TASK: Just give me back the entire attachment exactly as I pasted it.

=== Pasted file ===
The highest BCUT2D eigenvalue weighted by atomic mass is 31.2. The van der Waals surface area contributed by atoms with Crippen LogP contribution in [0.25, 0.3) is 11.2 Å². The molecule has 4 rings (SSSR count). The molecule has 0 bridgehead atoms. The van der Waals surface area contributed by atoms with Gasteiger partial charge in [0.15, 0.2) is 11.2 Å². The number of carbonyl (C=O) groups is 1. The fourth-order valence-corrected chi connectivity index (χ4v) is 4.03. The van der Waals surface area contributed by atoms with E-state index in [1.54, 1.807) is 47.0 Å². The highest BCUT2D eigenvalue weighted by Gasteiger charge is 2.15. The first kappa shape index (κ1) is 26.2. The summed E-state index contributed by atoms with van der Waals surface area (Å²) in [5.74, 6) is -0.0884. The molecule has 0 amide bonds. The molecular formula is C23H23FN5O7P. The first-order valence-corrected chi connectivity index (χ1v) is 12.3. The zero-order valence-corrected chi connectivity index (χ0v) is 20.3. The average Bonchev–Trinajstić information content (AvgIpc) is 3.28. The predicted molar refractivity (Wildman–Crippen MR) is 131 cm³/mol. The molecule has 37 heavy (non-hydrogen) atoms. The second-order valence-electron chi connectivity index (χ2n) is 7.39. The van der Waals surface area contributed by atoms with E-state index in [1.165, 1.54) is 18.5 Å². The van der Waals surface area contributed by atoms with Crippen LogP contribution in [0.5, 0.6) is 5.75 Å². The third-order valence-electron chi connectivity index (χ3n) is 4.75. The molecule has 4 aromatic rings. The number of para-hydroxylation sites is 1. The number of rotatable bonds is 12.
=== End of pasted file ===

The highest BCUT2D eigenvalue weighted by atomic mass is 31.2. The van der Waals surface area contributed by atoms with Crippen LogP contribution in [0.25, 0.3) is 11.2 Å². The molecule has 4 rings (SSSR count). The molecule has 0 bridgehead atoms. The van der Waals surface area contributed by atoms with Gasteiger partial charge in [0.15, 0.2) is 11.2 Å². The number of carbonyl (C=O) groups is 1. The fourth-order valence-corrected chi connectivity index (χ4v) is 4.03. The van der Waals surface area contributed by atoms with E-state index in [1.54, 1.807) is 47.0 Å². The highest BCUT2D eigenvalue weighted by Gasteiger charge is 2.15. The first kappa shape index (κ1) is 26.2. The summed E-state index contributed by atoms with van der Waals surface area (Å²) in [5.74, 6) is -0.0884. The molecule has 0 amide bonds. The molecular formula is C23H23FN5O7P. The first-order valence-corrected chi connectivity index (χ1v) is 12.3. The zero-order valence-corrected chi connectivity index (χ0v) is 20.3. The average Bonchev–Trinajstić information content (AvgIpc) is 3.28. The predicted molar refractivity (Wildman–Crippen MR) is 131 cm³/mol. The molecule has 37 heavy (non-hydrogen) atoms. The second-order valence-electron chi connectivity index (χ2n) is 7.39. The van der Waals surface area contributed by atoms with E-state index in [1.165, 1.54) is 18.5 Å². The van der Waals surface area contributed by atoms with Crippen LogP contribution in [0.5, 0.6) is 5.75 Å². The third-order valence-electron chi connectivity index (χ3n) is 4.75. The molecule has 4 aromatic rings. The number of para-hydroxylation sites is 1. The number of rotatable bonds is 12.